Ever since JJ Hardy left the Twins during the 2011 offseason, the club has trotted out twelve different starters at shortstop. Minnesota seemed to have found a solution in Eduardo Escobar last season, but he has regressed to a 74 OPS+ in 2015 after a 2.5 WAR campaign the year prior.
Could Nick Gordon, selected by Minnesota with the 5th overall pick in the 2014 draft, be the answer to the Twinkies’ shortstop woes? We’ll give our best projection for Gordon’s future by taking a look at his swing, plate approach, defensive ability, and speed.
Gordon has a semi-simplistic stroke that should be effective at the major league level. He begins his swing in a relatively calm manner, slowly loads, and then releases the bat. In his pre-pitch calmness to eventual explosiveness, his swing is somewhat reminiscent of Robinson Cano’s, which can only be positive. Gordon’s stroke can be very linear like Cano's, however, he tends to hit down on the ball, which explains his high ground ball totals. Luckily for Nick, his solid loads keeps his hands at a constant level, so we have good reason to assume more coaching will coax out that linear swing with more consistency.
Another asset to Gordon’s swing is his superb balance and the strength of his back foot. Often, hitters (even at the major league level) fall into the habit of lifting their back foot off the ground before swinging, but Gordon does not allow his foot to rotate until he releases his hips, which ensures that he stays inside the baseball and put himself in excellent position to make contact. Thus, Gordon is able to generate as much power as possible from his swingy by fully utilizing his hip rotation and lower body along with his quick hands.
Currently, the 2014 draftee does not have the raw strength to capitalize on his swing. But at 6-0, 160 pounds, he might be able to fit another 20 or so pounds of muscle onto that frame, which could completely alter Gordon's power output.
At the plate, Gordon exhibits an advanced plate approach far beyond his years. This season, the 19-year-old has already doubled his walk rate from '14, and he has more hits towards left field than he does to right. Nick's biggest issue is breaking pitches. Like most young hitters, he has trouble identifying off-speed offerings and frequently lunges at these pitches. Recognition of these slower pitches is nothing of concern, however, as it should should definitely improve with more at-bats and training.
FV Hit Grade: 60
FV Power Grade: 40/45
Nick's defense at shortstop is where he really solidifies his status as a top prospect. He's not Andrelton Simmons, but he will stick at shortstop in the big leagues, a huge plus for any young player. Gordon, a former pitcher, can throw up to 94 miles per hour across the diamond and couples that arm strength with soft hands, good instincts, and quick feet.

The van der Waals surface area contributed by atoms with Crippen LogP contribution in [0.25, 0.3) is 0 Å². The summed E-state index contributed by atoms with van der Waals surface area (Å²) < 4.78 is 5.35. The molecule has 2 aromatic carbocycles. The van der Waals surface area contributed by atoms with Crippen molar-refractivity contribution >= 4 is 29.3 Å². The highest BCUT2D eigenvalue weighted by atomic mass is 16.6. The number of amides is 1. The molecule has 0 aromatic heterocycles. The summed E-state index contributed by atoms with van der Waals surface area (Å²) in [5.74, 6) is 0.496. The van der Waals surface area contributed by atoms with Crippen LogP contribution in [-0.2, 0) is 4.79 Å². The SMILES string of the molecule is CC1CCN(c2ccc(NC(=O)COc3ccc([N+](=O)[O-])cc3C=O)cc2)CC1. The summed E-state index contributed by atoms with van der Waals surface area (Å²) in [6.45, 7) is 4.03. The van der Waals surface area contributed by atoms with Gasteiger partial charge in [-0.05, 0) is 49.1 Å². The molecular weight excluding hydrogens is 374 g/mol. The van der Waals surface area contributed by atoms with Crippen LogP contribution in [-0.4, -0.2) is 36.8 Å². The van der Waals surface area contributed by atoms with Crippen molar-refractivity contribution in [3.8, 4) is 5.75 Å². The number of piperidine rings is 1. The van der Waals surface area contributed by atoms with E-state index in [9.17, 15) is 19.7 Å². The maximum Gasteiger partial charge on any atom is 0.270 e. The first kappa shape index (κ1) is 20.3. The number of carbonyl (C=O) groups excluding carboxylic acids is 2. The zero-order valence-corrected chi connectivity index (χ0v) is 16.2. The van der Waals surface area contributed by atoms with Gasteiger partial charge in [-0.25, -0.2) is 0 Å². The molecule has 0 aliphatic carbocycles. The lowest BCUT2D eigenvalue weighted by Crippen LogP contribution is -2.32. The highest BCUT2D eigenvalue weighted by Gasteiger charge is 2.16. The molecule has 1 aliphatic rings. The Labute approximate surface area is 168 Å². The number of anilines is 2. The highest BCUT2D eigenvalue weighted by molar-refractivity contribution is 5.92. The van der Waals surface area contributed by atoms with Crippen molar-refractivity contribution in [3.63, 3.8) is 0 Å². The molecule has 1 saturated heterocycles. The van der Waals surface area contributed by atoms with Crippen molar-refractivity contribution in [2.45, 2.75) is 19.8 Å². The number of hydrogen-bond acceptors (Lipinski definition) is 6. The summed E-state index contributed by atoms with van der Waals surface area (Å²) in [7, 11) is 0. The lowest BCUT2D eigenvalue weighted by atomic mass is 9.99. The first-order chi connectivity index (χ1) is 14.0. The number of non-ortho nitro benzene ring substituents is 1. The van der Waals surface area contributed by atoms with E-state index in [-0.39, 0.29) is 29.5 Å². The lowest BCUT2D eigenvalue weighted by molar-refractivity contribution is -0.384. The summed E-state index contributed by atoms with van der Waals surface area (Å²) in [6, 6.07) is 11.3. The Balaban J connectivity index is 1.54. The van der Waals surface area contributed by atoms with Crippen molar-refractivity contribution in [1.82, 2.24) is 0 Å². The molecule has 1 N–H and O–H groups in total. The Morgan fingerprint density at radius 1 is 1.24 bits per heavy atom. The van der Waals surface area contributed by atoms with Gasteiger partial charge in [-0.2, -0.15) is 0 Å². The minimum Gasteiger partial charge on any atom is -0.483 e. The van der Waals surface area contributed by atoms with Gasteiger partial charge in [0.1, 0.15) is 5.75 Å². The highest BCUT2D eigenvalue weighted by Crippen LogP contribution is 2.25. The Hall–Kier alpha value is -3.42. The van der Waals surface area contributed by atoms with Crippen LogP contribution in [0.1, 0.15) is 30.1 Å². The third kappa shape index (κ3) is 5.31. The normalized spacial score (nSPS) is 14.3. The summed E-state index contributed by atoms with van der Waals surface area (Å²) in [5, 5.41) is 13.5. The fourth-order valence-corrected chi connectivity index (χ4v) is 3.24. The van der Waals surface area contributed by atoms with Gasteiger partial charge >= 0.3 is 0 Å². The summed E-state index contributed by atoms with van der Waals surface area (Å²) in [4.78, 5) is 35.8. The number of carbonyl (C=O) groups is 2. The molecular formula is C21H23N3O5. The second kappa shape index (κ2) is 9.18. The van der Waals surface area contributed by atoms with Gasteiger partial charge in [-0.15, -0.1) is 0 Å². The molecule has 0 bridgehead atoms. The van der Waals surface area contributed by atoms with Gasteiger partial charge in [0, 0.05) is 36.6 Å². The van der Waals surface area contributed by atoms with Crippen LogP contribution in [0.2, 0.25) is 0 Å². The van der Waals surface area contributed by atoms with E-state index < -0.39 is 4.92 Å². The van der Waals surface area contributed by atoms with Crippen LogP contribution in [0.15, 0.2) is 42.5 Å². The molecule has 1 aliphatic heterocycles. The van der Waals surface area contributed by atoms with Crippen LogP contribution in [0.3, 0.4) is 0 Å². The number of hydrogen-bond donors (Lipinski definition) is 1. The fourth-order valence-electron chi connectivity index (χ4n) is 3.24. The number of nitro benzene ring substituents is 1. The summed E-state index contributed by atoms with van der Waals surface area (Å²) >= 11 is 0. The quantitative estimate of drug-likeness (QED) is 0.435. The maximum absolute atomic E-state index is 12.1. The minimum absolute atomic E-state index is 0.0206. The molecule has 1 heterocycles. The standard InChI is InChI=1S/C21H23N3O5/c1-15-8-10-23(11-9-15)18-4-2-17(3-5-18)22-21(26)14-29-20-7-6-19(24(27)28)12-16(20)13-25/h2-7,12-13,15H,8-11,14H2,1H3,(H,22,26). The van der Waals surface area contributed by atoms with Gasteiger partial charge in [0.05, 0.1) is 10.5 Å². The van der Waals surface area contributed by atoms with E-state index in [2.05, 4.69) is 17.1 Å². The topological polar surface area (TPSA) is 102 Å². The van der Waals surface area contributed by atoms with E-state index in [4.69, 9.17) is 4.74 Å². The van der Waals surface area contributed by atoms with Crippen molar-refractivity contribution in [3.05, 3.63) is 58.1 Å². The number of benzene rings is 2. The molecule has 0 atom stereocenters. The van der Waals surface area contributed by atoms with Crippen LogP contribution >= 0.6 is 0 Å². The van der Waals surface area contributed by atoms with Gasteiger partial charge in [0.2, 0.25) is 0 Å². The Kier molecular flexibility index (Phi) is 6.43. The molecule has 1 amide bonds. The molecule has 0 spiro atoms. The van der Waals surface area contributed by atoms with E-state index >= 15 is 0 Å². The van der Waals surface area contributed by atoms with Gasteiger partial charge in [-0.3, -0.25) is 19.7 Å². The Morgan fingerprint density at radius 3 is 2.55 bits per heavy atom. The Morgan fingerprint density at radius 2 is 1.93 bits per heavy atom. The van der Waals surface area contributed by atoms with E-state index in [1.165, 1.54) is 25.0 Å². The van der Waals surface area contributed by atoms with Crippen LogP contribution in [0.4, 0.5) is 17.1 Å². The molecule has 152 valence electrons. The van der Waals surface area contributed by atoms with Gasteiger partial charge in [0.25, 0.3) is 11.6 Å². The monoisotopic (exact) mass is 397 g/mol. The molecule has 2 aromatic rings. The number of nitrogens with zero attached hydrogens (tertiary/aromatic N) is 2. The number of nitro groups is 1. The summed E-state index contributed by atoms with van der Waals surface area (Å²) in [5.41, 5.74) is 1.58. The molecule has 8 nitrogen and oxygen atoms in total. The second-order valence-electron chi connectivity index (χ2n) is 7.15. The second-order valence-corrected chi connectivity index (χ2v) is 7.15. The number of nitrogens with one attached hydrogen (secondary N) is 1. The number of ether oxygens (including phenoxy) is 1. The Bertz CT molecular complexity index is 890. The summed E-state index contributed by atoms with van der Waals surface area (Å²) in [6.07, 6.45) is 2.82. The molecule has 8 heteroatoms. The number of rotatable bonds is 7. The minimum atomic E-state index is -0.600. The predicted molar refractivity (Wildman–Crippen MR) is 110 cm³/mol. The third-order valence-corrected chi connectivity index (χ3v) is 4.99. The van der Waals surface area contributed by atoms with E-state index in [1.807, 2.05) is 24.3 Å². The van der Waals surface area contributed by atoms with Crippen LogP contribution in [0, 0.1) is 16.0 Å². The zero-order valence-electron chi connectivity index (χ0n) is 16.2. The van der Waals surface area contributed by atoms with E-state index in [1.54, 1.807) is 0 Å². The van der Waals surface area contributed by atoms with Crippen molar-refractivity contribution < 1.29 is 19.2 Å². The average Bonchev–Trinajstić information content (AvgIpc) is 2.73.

Further, while Gordon does not have elite speed, he stays low and athletic when fielding and gets tremendous reads on the ball. Overall, he is a very smooth fielder, which shows through the numbers. Gordon's .960 fielding percentage is tops in the Midwest League among players with at least 35 games at short.
FV Field Grade: 55/60
FV Arm Grade: 70
Stealing bases has been, by far, Gordon's largest statistical success in his brief pro career. Through 117 professional games, the 19 year-old has swiped 26 bags in 38 tries and garnered a nice 7.4 Spd rating. Still, try not to make too much of Gordon's gaudy base-stealing totals, which are more indicative of the inexperience of his competition rather than his talent. Remember, catcher Gary Sanchez swiped 11 bags in 68 A-ball contests back in 2012. I do think Gordon has the potential to eclipse the 20-steal plateau during his career. But he is nowhere near as fast as his brother, Dee.
FV Speed Grade: 55/60
Given the current state of shortstop, I have no trouble projecting Nick Gordon as an All-Star at that position sometime in the future. He is extremely young, has a very quick bat, a good approach at the plate, and, most importantly, is a lock to stick at shortstop. Nick's glove will carry him to success, but his bat should be no hinderance to his value.
Gordon has an excellent chance to develop into a versatile top-of-the-lineup bat. If he increases his strength, Gordon could slug around 8-10 home runs at maturity and his above-average plate approach should enable him to maximize his speed potential. I would not be surprised if the Florida-native hits around .280-.290 in the major leagues with maybe 25 steals, solid defense, and a .350 on base percentage.
Even in the worst-case scenario, Gordon is still a valuable commodity. Regardless of how his bat develops, his defense gives him the floor of a solid utility guy who can provide the occasional offensive punch off the bench.
Despite his relatively poor numbers so far, Gordon’s struggles should be expected from a teenager thrust into action amidst grown men. I do not think the Twins prospect will ever become a true superstar. Nevertheless, given his high floor and high ceiling combination, Gordon remains an excellent value selection at the 5th spot in the draft and the no doubt shortstop of the future in Minnesota.